Welcome, Guest. Please login or register.
Did you miss your activation email?

Login with username, password and session length

Show Posts

This section allows you to view all posts made by this member. Note that you can only see posts made in areas you currently have access to.


Messages - BillHopkins

1 ... 17 [18]
256
Interzone / Re: Nihilism and Tradition
« on: April 15, 2012, 01:40:19 PM »
What is nihilistic about ontological belief in traditionalism?

If nothing exists outside of the forces that created me and you (energy), then how is this compatible with belief in a supernatural principle like traditionalism? Traditionalism must then be a purely pragmatic set of beliefs (along the lines of 'belief in something is better than belief in shopping,)... I mean it can't be chosen for reasons of correspondance, surely, for the view of the world given by physics is the view of reality that is least tainted by anthropomorphic projections obviously.

257
Interzone / Re: Eugenocide
« on: April 09, 2012, 02:03:34 AM »
No.

All 'types' have a place in a healthy culture. Try getting mathematical geniuses to be blacksmiths.

And the state system that would need to be in place to enact such a brutal policy would be menacing, dangerous and open to great abuse, to say the least

258
Interzone / Re: Liberalism
« on: April 07, 2012, 01:37:45 AM »
Liberalism as a political philosophy is, as the earlier poster stated, the idea that the self preceedes human society. The whole basis of social contract theory which is the underpinning of ALL big liberal philosophies in the last 400 years is that autonomous, self-contained individuals with preferences and goals already intact come and 'agree' on what society they would like. Because they apparently have all their goals in some 'state of nature' preceeding socialisation, they simply agree for a state which does fuck all (in terms of promoting the good) apart from making sure no one steps on another's toes. Liberty becomes defined negatively in terms exclusively of 'lack of contraint' and positive conceptions of liberty, or 'the ability to REALISE certain goods' (which may require impediments of some 'freedoms' (like the freedom to go through red lights, pollute or listen to electro-pop) is seen as fascist.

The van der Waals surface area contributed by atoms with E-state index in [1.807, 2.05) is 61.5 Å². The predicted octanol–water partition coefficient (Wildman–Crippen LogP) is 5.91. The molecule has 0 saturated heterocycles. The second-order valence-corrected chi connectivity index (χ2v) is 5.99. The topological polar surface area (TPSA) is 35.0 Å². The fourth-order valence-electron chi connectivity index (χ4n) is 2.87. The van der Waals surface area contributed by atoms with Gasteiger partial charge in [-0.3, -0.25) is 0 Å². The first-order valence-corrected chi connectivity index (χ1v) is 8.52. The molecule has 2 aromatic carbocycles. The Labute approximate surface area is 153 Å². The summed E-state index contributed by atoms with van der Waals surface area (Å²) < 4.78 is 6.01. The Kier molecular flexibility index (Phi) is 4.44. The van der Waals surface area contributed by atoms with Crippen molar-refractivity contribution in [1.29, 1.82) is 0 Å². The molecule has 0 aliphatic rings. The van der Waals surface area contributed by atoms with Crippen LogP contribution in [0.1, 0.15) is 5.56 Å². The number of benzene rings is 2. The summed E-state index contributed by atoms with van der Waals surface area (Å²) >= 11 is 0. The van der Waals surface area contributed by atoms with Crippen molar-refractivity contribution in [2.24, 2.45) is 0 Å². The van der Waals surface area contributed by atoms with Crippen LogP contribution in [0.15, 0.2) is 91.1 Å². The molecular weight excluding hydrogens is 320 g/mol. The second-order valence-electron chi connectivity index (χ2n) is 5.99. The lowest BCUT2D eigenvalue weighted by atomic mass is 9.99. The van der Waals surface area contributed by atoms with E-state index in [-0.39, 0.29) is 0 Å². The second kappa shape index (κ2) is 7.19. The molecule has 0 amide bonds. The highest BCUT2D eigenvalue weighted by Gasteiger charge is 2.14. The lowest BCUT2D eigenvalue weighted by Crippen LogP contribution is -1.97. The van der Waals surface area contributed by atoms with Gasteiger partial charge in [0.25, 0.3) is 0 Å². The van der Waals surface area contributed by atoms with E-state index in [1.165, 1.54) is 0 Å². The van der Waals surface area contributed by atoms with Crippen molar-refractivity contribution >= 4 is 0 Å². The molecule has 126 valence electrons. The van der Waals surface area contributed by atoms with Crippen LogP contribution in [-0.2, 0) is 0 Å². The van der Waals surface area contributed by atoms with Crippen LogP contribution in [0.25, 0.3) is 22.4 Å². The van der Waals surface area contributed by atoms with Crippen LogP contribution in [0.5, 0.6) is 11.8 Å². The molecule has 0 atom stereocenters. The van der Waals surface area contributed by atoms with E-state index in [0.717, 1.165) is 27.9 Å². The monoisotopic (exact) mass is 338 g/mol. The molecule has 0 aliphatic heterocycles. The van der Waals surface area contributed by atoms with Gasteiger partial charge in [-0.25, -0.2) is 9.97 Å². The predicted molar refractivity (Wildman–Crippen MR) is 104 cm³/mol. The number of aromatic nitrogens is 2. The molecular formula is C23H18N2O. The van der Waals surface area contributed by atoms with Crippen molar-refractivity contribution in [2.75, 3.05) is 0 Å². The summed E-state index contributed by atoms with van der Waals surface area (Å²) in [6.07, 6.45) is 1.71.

If you're into political philosophy, communitiarianism is the only one that exists in acedemia that is worthwhile.

If you're more inclined to science, Jonathan Haidt has recently done good psychological research on the evolutionary basis of liberalism and conservativism. Liberals are motivated by sensitivity to 'suffering' and 'justice' (equality) while conservatives have been found to be sensitive to 'purity' and 'heirarchy'. No shit, check it out.

With that, it's off to buy sweet things to give to my friends and family to celebrate the resurrection of some guy called Jesus.

259
Interzone / Help the DLA
« on: April 06, 2012, 03:29:12 AM »
Does deathmetal.org or the DLA need grunts?

(side question: is the DLA going to merge with deathmetal.org? I read something a while ago but I can't be sure)


260
Interzone / Re: Attention "nihilists"
« on: April 06, 2012, 03:10:01 AM »
I was 25

Really?  I had you pegged for being around 18.  I reckon I'm probably wrong about people's ages around here quite frequently, though.

Anyway, who the fuck are you arguing with at this moment?  All I can see is you setting up craploads of straw men.  What you call "arbitrary values" might be incredibly well worked out values.

I'm pretty sure the argument has to do with the following distinction:

a) Nihilism: going through a process of detached belief valuation and coming to the conclusion that 'value set x is the best'
b) Having believed, ontologically and absolutely, in value set x all along